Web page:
• "Schizophrenia is one of the most disabling and severely stigmatized mental disorder, which was selected as the central focus of the World Psychiatric Association’s global anti-stigma programme entitled ‘Open the Doors’ [1]. Stigma is common [2,3] and remains a major burden for individuals with psychiatric disorders [4,5], their families [6,7] and caregivers [8]. "
    [Show abstract] [Hide abstract]
    ABSTRACT: Schizophrenia is one of the most disabling and severely stigmatized mental disorders. Together with social stigma, internalized stigma and perceived stigma can trigger a vicious cycle and diminishes the stigma resistance abilities of individual. Helping patients to cope up with perceived and internalized stigma play crucial role in fighting stigma. This study aimed to assess the prevalence and associated factors of stigma resistance among people with schizophrenia attending the outpatient department of Amanuel Mental Specialized Hospital, Addis Ababa, Ethiopia. Institution based cross-sectional study design was employed. Single population proportion formula was used to calculate sample size. Subjects were selected by systematic sampling techniques. Bivariate and multivariate logistic regressions were performed to identify the presence and strength of association. Odds ratios with 95% confidence interval were computed to determine the level of significance. A total of 411 subjects participated in the study giving a response rate of 97.4%. The prevalence of low stigma resistance was found to be 51.6%. Rural residence (AOR = 0.29 (95% CI: 0.142, 0.594), difficulties of adherence to antipsychotic medication (AOR = AOR = 0.3, 95% CI: 0.155, 0.542), internalized stigma (AOR = 0.24, 95% CI: (0.111, 0.530), alienation (AOR = 0.5, 95% CI: (0.270, 0.927), stereotype endorsement (AOR = 0.37(95% CI: 0.312, 0.463) and social withdrawal (AOR = 0.27, 95% CI: (0.156, 0.468) were factors statistically associated with low stigma resistance. In this study, overall more than half of the study participants had low stigma resistance. Rural residence, difficulties of adherence to antipsychotic medication, high internalized stigma, alienation and social withdrawal were factors statistically associated with low stigma resistance. Encouraging participations in different social relationships such as befriending programs, family and peer support groups are recommended.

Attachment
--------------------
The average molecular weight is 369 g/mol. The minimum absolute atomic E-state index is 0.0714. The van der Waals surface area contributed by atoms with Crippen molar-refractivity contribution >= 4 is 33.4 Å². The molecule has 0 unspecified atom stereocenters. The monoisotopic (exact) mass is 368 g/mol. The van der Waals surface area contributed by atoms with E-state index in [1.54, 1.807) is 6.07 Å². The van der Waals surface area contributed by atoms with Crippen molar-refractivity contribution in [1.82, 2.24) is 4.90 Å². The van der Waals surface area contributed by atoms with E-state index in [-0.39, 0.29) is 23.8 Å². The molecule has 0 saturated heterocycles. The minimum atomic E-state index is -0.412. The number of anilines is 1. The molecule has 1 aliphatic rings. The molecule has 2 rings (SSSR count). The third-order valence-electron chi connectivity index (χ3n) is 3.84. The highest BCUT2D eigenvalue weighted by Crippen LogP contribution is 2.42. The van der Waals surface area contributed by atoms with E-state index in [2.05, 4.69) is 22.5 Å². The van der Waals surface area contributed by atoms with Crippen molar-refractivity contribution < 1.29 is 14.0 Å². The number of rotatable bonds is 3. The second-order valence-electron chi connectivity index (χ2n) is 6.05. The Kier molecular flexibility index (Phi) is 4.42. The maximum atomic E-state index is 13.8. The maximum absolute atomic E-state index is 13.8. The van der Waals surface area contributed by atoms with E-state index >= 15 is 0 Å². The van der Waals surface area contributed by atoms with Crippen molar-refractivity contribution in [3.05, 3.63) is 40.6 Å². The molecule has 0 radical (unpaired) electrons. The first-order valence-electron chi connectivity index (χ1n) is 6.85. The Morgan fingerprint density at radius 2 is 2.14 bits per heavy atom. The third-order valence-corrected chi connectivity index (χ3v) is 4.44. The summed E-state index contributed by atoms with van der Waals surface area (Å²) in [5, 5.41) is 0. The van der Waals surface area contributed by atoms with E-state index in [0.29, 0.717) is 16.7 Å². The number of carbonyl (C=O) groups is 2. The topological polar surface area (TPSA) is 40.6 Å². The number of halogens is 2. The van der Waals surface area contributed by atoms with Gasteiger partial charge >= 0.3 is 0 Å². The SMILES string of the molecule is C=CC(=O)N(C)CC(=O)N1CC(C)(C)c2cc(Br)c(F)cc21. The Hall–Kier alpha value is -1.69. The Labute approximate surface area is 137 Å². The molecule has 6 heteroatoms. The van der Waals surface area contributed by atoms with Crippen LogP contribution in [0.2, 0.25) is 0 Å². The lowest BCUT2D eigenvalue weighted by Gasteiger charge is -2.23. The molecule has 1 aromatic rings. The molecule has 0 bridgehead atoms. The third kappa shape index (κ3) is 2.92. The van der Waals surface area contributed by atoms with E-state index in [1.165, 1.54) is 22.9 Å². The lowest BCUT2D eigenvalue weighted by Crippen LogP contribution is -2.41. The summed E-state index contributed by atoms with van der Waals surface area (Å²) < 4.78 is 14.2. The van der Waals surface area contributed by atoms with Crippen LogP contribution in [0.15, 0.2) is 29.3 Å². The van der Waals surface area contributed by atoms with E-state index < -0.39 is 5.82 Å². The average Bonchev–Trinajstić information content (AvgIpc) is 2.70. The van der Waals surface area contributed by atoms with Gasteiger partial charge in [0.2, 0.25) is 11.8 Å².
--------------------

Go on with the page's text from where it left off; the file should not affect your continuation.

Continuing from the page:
BMC Psychiatry 09/2014; 2014(1):694565. DOI:10.1155/2014/694565 · 2.21 Impact Factor
  • Source
    • "(2003) concluded that patients and their families experience discrimination due to mental illness and burden. Three large studies showed that about one fi fth to one third of the family members reported consternations and distant relationships with the rest of the family group because of the mentally ill relative (Ostman & Kjellin, 2002; Shibre et al., 2001; Struening, Perlick, Link, Hellman, Herman, & Sirey, 2001). Magliano, Fiorillo, Malangone, Marasco, Guarneri and Maj (2003) stated that it is possible, when relatives have limited social sources, to develop more pessimistic attitudes towards certain topics such as opportunities, schizophrenia patients keeping their civil rights and reaching effective goals. "
    [Show abstract] [Hide abstract]
    ABSTRACT: Background: Schizophrenia is a debilitating mental illness that has a significant impact not only in the patient but also in the entire family as well. Caregivers assume almost the totality of the patient care. This responsibility exposes caregivers to an intense burden with negative consequences for them and the rest of the family system. This is an updated review of existing literature about burden on families with schizophrenia patients. Method: An electronic search of articles from MEDLINE, EMBASE, APA, EBSCO, and Cochrane databases was conducted for articles published between 2008 and 2013. Results: A systematization of information and frequency analysis revealed the existence of eight factors related to burden that were present in almost all the reviewed literature: Programs of family treatment, Ethnic group, Expressed Emotion, Stress and Burden, Preoccupations of the caregiver, Kind of caregiver, Social networks, Social support, Finances and Coping Strategies. Conclusions: This study supports the statements of different theories reflecting the complexity of schizophrenia caregivers' burden and these, in turn, may be related to the above factors.
    Psicothema 05/2014; 26(2):235-43. DOI:10.7334/psicothema2013.86 · 0.96 Impact Factor
Show more